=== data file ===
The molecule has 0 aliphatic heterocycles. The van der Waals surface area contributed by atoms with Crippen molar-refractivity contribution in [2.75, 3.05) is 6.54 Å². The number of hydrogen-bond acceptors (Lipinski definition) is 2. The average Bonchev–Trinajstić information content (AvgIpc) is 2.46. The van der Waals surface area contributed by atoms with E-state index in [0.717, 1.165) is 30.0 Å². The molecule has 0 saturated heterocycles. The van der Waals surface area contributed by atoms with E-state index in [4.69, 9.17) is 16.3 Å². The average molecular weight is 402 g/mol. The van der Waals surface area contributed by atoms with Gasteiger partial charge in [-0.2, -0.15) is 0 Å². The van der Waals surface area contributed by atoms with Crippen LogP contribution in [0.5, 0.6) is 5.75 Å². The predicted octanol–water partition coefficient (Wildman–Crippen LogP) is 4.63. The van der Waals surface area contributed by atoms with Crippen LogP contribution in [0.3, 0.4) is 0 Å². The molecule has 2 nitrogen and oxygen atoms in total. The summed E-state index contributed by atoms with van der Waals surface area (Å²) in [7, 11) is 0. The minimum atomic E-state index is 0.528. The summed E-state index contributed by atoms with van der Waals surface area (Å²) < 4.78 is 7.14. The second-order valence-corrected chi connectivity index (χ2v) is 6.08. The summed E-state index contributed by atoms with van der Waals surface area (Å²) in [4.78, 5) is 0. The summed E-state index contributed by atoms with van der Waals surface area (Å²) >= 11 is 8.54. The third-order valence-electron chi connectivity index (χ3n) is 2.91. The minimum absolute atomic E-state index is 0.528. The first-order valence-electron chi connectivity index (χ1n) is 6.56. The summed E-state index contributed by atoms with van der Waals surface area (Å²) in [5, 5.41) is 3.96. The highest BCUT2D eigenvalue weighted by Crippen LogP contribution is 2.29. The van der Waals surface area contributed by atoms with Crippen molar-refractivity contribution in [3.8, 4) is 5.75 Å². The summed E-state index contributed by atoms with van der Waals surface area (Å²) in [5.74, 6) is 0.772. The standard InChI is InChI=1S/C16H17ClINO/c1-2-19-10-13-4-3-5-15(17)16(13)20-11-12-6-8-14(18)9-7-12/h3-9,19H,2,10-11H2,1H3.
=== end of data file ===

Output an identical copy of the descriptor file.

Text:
The molecule has 0 aliphatic heterocycles. The van der Waals surface area contributed by atoms with Crippen molar-refractivity contribution in [2.75, 3.05) is 6.54 Å². The number of hydrogen-bond acceptors (Lipinski definition) is 2. The average Bonchev–Trinajstić information content (AvgIpc) is 2.46. The van der Waals surface area contributed by atoms with E-state index in [0.717, 1.165) is 30.0 Å². The molecule has 0 saturated heterocycles. The van der Waals surface area contributed by atoms with E-state index in [4.69, 9.17) is 16.3 Å². The average molecular weight is 402 g/mol. The van der Waals surface area contributed by atoms with Gasteiger partial charge in [-0.2, -0.15) is 0 Å². The van der Waals surface area contributed by atoms with Crippen LogP contribution in [0.5, 0.6) is 5.75 Å². The predicted octanol–water partition coefficient (Wildman–Crippen LogP) is 4.63. The van der Waals surface area contributed by atoms with Crippen LogP contribution in [0.3, 0.4) is 0 Å². The molecule has 2 nitrogen and oxygen atoms in total. The summed E-state index contributed by atoms with van der Waals surface area (Å²) in [7, 11) is 0. The minimum atomic E-state index is 0.528. The summed E-state index contributed by atoms with van der Waals surface area (Å²) < 4.78 is 7.14. The second-order valence-corrected chi connectivity index (χ2v) is 6.08. The summed E-state index contributed by atoms with van der Waals surface area (Å²) in [4.78, 5) is 0. The summed E-state index contributed by atoms with van der Waals surface area (Å²) >= 11 is 8.54. The third-order valence-electron chi connectivity index (χ3n) is 2.91. The minimum absolute atomic E-state index is 0.528. The first-order valence-electron chi connectivity index (χ1n) is 6.56. The summed E-state index contributed by atoms with van der Waals surface area (Å²) in [5, 5.41) is 3.96. The highest BCUT2D eigenvalue weighted by Crippen LogP contribution is 2.29. The van der Waals surface area contributed by atoms with Crippen molar-refractivity contribution in [3.8, 4) is 5.75 Å². The summed E-state index contributed by atoms with van der Waals surface area (Å²) in [5.74, 6) is 0.772. The standard InChI is InChI=1S/C16H17ClINO/c1-2-19-10-13-4-3-5-15(17)16(13)20-11-12-6-8-14(18)9-7-12/h3-9,19H,2,10-11H2,1H3.